By Laura Hayes, Contributing Writer
SHREWSBURY — Does the racial makeup of Shrewsbury Public Schools teachers reflect that of the students?
That was one question raised by district administrators in a May 26 presentation to the School Committee on diversity, equity, inclusion and belonging.
Committee Chair Jon Wensky said the report indicated that the district is moving forward in its work.
“This is evolving over time. It’s not going to yield immediate results right away, but certainly a work in progress,” Wensky said.
Assistant Superintendent of Curriculum and Instruction Amy Clouter said there was a “gap” between Shrewsbury’s graduate portrait and students’ experiences.
Clouter outlined a number of steps the district has taken since its strategic plan was approved in 2018, including professional development, hiring consultants to examine student data and programs, and conducting an equity audit.
Clouter said a consultant analyzed Shrewsbury’s MCAS scores from 2017-2019, examining how racial subgroups performed on the test.
According to Clouter’s presentation, the students’ combined MCAS averages have trended up over the three years.
“While we still see a gap, we’ve been doing better in these past three years,” Clouter said.
Group conducts equity audit
In 2020, the Assabet Valley Collaborative conducted an equity audit, which assessed Shrewsbury’s diversity, equity and inclusion.
In addition to gathering data, the auditors conducted site visits at the schools and talked with families, staff and students.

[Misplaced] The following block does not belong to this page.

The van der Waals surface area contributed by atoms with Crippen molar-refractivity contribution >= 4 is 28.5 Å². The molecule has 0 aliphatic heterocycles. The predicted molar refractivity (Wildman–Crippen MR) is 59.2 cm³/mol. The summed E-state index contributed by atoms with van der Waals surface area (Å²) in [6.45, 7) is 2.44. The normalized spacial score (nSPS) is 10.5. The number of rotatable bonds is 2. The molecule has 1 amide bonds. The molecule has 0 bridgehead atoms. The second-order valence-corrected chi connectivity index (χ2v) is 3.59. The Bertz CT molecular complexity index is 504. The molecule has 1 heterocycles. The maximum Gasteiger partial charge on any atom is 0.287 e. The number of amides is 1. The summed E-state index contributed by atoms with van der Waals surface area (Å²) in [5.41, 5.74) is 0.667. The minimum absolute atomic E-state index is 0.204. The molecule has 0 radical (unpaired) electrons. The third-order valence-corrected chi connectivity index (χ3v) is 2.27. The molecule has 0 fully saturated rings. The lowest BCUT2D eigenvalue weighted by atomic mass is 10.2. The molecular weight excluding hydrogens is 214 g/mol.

The audit reached a number of conclusions, including recommending that Shrewsbury review its discipline data and access to upper-level classes and exams.
Additionally, the audit said people who identify as a minority are asked to lead equity work “in ways that tokenize, minimize, and unduly burden their experience in the district.”
Discussion spotlights staff diversity
Executive Director of Human Resources Barb Malone said that she noticed during strategic planning back in 2018 that Shrewsbury’s district staff didn’t reflect the diversity of the student body, a fact that was also noted in last year’s audit.
“What became clear to me is that our pools of candidates were overwhelmingly white,” Malone said.
According to the audit, in 2020, 51 percent of Shrewsbury students were white compared to 93.6 percent of staff. Additionally, 33 percent of students were Asian compared to 4.8 percent of staff members.
Malone said the district’s most diverse staff pool was its substitute teachers, which it looked for in part thanks to its 2018 planning.
“[We] realized that a lot of them were very, very educated, gifted people with careers that might have originated in a different country, but that we could help them through the licensure process,” Malone said.
Malone also reexamined job postings, and the district talked with local diverse universities with education programs to attract candidates.
“We hope that by building those diverse pools, we’ll have more finalists that better reflect the diversity both of our community and diversity in general,” Malone said.